Thursday, March 28, 2013

Who Are These Beautiful Women?

“Mary Escars” in The American Book of Beauty, or, Token of Friendship (Hartford, 1847?)

Recently, the Library Company acquired a fifth copy of The American Book of Beauty, or, Token of Friendship (Hartford: Silas Andrus & Son, 1847). The first four copies (three given by Todd and Sharon Pattison and one by Michael Zinman) have publisher’s bindings that all differ slightly. This fifth copy, purchased with the Davida T. Deutsch Women’s History Fund, also differs from the others.

The Library Company has an extensive collection of such gift books, which would have been available for the end-of-year-holiday market beginning in the late 1820s. But why would a publisher issue a gift book with many subtle differences in binding? (And then issue the book again the following year, with slight textual changes, too? But that’s another story.) The book is a conundrum in a multitude of ways, but it especially raises questions for us, since we’ve long sought to identify published portraits of American Women in ImPAC.

The title page states that the volume was “edited by a lady.” Often we know the identity of “A lady,” but this time we don’t. The book has seven engraved plates depicting women who are identified by name: Mrs. Henry Baldwin, Miss Adelia Hoyt, Miss Tyndal, Mary Escars, Miss Ketchum, Mrs. Coster and Child, and the Countess of Calabrella. One of these is easy to identify as the “Countess of Calabrella” is almost certainly the Baroness of Calabrella (1788-1856), who was an English writer. The image even resembles other known portraits of the Baroness (after a fashion ...). But who are the other six women? Especially curious is the fact that the portraits do not seem related to the text of the book.

So we started looking at plates in the similarly titled Heath’s Book of Beauty, which was a popular English annual. There, we discovered the portrait of Mary Escars in the volume for 1839. But this time she was identified as “Mrs. Verschoyle”:

“Mrs. Verschoyle” in Heath's Book of Beauty: 1839 (London, 1839) -- Further identified as Catherine Curtis Verschoyle by Jessica Linker on March 29, 2013.

The editor of Heath’s was the Countess of Blessington (1789-1849), a famous beauty herself.  During the sixteen years in the 1830s and 1840s that she edited Heath's, 116 women’s portraits appeared in its pages. Having one’s portrait in Heath’s was an honor. Even Queen Victoria allowed her portrait to be published as the frontispiece ... four times! It may be that the engraved plate for printing Mrs. Verschoyle’s portrait was produced for Heath’s, and then made a trip across the Atlantic to become “Mary Escars” in American gift books. The plate captioned “Mary Escars” appears in both The American Book of Beauty (Hartford, 1847) and Family Circle, and Parlor Annual, 1849 (New York, 1848), and perhaps other books as well.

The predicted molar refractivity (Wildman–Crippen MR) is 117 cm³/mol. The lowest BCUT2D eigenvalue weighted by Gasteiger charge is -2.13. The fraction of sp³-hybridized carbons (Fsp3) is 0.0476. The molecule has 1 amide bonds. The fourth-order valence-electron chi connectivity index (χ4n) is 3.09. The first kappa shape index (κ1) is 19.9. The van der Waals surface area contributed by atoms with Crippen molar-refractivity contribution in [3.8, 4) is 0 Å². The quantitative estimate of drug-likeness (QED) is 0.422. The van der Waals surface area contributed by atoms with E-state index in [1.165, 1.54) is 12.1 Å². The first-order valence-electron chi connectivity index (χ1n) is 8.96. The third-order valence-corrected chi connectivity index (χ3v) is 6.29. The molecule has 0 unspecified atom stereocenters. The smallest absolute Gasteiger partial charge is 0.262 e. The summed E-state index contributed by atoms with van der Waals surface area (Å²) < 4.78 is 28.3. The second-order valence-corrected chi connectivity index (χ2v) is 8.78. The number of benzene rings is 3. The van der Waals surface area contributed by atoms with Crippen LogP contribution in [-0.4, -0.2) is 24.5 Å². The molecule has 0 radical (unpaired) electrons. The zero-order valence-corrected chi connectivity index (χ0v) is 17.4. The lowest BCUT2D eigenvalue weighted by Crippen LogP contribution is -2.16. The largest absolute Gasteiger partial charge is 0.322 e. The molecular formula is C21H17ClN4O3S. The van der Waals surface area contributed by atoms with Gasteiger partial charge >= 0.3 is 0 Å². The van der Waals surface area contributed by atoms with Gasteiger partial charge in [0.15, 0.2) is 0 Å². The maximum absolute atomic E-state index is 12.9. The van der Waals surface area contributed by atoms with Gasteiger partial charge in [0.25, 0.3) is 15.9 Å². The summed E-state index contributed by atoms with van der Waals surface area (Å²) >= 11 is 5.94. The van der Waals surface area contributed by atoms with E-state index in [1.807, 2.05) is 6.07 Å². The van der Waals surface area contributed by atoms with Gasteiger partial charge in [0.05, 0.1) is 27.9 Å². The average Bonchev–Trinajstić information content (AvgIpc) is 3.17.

All this may help to explain why the woman “Mary Escars” has been so hard to track down. And why, in an earlier edition of The American Book of Beauty (New York, 1845), the same portrait is listed in the table of illustrations as “Mrs. Verschoyle of Baltimore.” So far, we believe that Mrs. Verschoyle was indeed a wealthy woman in Great Britain – and not the mysterious “Mary Escars.” We also have located no entry for anyone with the surname Verschoyle in Baltimore city directories – so that appears to be a ruse as well.

According to all the plates, the portrait of Mrs. Verschoyle/Mary Escars was engraved by William Henry Mote after a painting by Alfred Edward Chalon (1780-1860). Alfred Chalon was indeed a London portrait painter, who became known for his portraits of Queen Victoria. And William Henry Mote was a prolific London steel engraver. But does the original painting survive, and who was the real sitter?

And what about the other five women? Can anyone help us find their portraits elsewhere? We’d love to hear from you if you can help us with this artistic shell game. 

See the images below for “our” women in The American Book of Beauty (Hartford, 1847):

"Mrs. Henry Baldwin and Child" -- Original sitter identified as Mrs. Henry Bathurst by Jessica Linker on March 29, 2013.

"Miss Adelia Hoyt" -- Original sitter identified as the Hon. Mrs. George Anson by Alison McMenamin on March 28, 2013.

"Miss Tyndal" -- Original sitter identified as Mrs. Jane Spalding by Jessica Linker on March 29, 2013.

“Miss Ketchum” – Original sitter identified as the English singer and actress Elizabeth Inverarity Martyn (1813-1846) by Jessica Linker on March 28, 2013.

"Mrs. Coster & Child"–Original sitter identified as the Hon. LalagĂ© Letitia Caroline Vivian Bankes (1834-1875) by Jessica Linker on March 28, 2013.

Cornelia S. King
Chief of Reference and Curator of Women's History